• one can choose fifteen times five numbers from one to thirty, call each subset $M_i$

  • There exists a coloring in red and blue of the set from one to thirty of natural numbers so that each of the subsets $M_i$ would have two colors.

Mathematical Formulation

I need to define the coloring of numbers somehow. I came up with the vector notation, maybe someone could suggest something better.

  • A coloring of the set $[30]$ is a set $ F=\{x|x=(x_1,...,x_{30}), x_i\in\{0,1\}, \text{where 0=blue and 1=red} \} $

One Problem is now that I have vectors now. In F are all possible colorings of the set. If I want to get one specific $M_i$ from F, I would choose a vector and the five components out of it.

  • a k-subset is $\binom{M}{k}:=\{M\subset M||A|=k\}$

  • j=$\binom{30}{5}$ would be a subset of 5 numbers out of 30

  • $M_i=(y|y=(y_1,...y_{30}), y_l \in \{-1,0,1\}, y_l=-1 \text{ if } l \notin j, y_l=1 \text{ if } x_l=1,y_l=0 \text{ if } x_l=0 $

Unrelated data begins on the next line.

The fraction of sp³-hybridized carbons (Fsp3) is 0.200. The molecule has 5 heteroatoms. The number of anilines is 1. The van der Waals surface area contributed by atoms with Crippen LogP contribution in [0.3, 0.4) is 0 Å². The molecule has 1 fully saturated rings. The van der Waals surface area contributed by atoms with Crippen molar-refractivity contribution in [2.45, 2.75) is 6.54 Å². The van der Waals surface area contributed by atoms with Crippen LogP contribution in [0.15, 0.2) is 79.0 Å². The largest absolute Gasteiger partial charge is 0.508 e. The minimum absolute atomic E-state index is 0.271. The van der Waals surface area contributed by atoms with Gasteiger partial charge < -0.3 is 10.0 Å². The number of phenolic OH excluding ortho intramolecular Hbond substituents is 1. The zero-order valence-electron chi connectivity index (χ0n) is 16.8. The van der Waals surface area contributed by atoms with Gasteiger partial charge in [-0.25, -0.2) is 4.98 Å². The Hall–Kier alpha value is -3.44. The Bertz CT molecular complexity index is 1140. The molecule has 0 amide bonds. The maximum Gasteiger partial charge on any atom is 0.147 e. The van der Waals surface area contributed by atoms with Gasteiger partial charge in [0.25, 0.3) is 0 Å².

• $ M_i \text{ there exists } y_k=1 \text{ and } and y_l=0 \text{ with } k,l \in j $

Any suggestion for simpler better formulation? The text is short,...

| cite | improve this question | | | | |

You should probably make sure that you somehow impose the condition that the $M_i$ are distinct (or the solution is trivial). I would then write the question as:

Denote by $\mathbb{N}^*_{\leq 30}$ the set of the first $30$ elements of $\mathbb{N}$, i.e. $\mathbb{N}^*_{\leq 30}=\{1,\dots,30\}$. For a generic set of "red numbers" $R\subseteq \mathbb{N}$, let $S_R=\{M_i\subseteq \mathbb{N}^*_{\leq 30}: (M_i\cap R), (M_i\setminus R) \neq\emptyset, |M_i|=5\}$ be the set of subsets of $\mathbb{N}^*_{\leq 30}$ with exactly $5$ elements, at least $1$ red and $1$ not. Is there an $R$ such that $|S_R|\geq 15$?

| cite | improve this answer | | | | |
  • $\begingroup$ very intresting formulation $\endgroup$ – thetha Jul 20 '18 at 13:19

Your Answer

By clicking “Post Your Answer”, you agree to our terms of service, privacy policy and cookie policy

Not the answer you're looking for? Browse other questions tagged or ask your own question.